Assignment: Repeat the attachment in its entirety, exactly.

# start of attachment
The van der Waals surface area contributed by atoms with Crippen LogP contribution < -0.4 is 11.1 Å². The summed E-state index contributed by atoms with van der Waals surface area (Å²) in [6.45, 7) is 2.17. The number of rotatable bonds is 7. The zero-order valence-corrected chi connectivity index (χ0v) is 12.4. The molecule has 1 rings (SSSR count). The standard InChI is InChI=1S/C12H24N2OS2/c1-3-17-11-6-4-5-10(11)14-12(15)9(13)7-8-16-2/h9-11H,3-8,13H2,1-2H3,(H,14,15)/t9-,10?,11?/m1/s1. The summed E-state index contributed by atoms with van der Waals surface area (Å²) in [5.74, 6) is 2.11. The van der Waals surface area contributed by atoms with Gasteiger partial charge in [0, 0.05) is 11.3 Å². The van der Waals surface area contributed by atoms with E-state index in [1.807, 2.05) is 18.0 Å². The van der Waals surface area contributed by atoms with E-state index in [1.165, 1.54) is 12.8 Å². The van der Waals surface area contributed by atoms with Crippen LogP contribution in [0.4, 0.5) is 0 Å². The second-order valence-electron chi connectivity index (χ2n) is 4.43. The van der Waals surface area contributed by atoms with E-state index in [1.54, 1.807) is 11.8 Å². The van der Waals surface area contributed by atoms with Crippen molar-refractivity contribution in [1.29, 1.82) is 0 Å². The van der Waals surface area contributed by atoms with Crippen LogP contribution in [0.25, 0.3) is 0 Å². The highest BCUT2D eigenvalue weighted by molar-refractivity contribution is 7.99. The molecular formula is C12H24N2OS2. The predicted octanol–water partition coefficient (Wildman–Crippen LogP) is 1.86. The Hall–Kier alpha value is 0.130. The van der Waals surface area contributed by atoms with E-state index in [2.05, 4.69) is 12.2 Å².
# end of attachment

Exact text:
The van der Waals surface area contributed by atoms with Crippen LogP contribution < -0.4 is 11.1 Å². The summed E-state index contributed by atoms with van der Waals surface area (Å²) in [6.45, 7) is 2.17. The number of rotatable bonds is 7. The zero-order valence-corrected chi connectivity index (χ0v) is 12.4. The molecule has 1 rings (SSSR count). The standard InChI is InChI=1S/C12H24N2OS2/c1-3-17-11-6-4-5-10(11)14-12(15)9(13)7-8-16-2/h9-11H,3-8,13H2,1-2H3,(H,14,15)/t9-,10?,11?/m1/s1. The summed E-state index contributed by atoms with van der Waals surface area (Å²) in [5.74, 6) is 2.11. The van der Waals surface area contributed by atoms with Gasteiger partial charge in [0, 0.05) is 11.3 Å². The van der Waals surface area contributed by atoms with E-state index in [1.807, 2.05) is 18.0 Å². The van der Waals surface area contributed by atoms with E-state index in [1.165, 1.54) is 12.8 Å². The van der Waals surface area contributed by atoms with Crippen LogP contribution in [0.4, 0.5) is 0 Å². The second-order valence-electron chi connectivity index (χ2n) is 4.43. The van der Waals surface area contributed by atoms with E-state index in [1.54, 1.807) is 11.8 Å². The van der Waals surface area contributed by atoms with Crippen molar-refractivity contribution in [1.29, 1.82) is 0 Å². The van der Waals surface area contributed by atoms with Crippen LogP contribution in [0.25, 0.3) is 0 Å². The highest BCUT2D eigenvalue weighted by molar-refractivity contribution is 7.99. The molecular formula is C12H24N2OS2. The predicted octanol–water partition coefficient (Wildman–Crippen LogP) is 1.86. The Hall–Kier alpha value is 0.130. The van der Waals surface area contributed by atoms with E-state index in [2.05, 4.69) is 12.2 Å².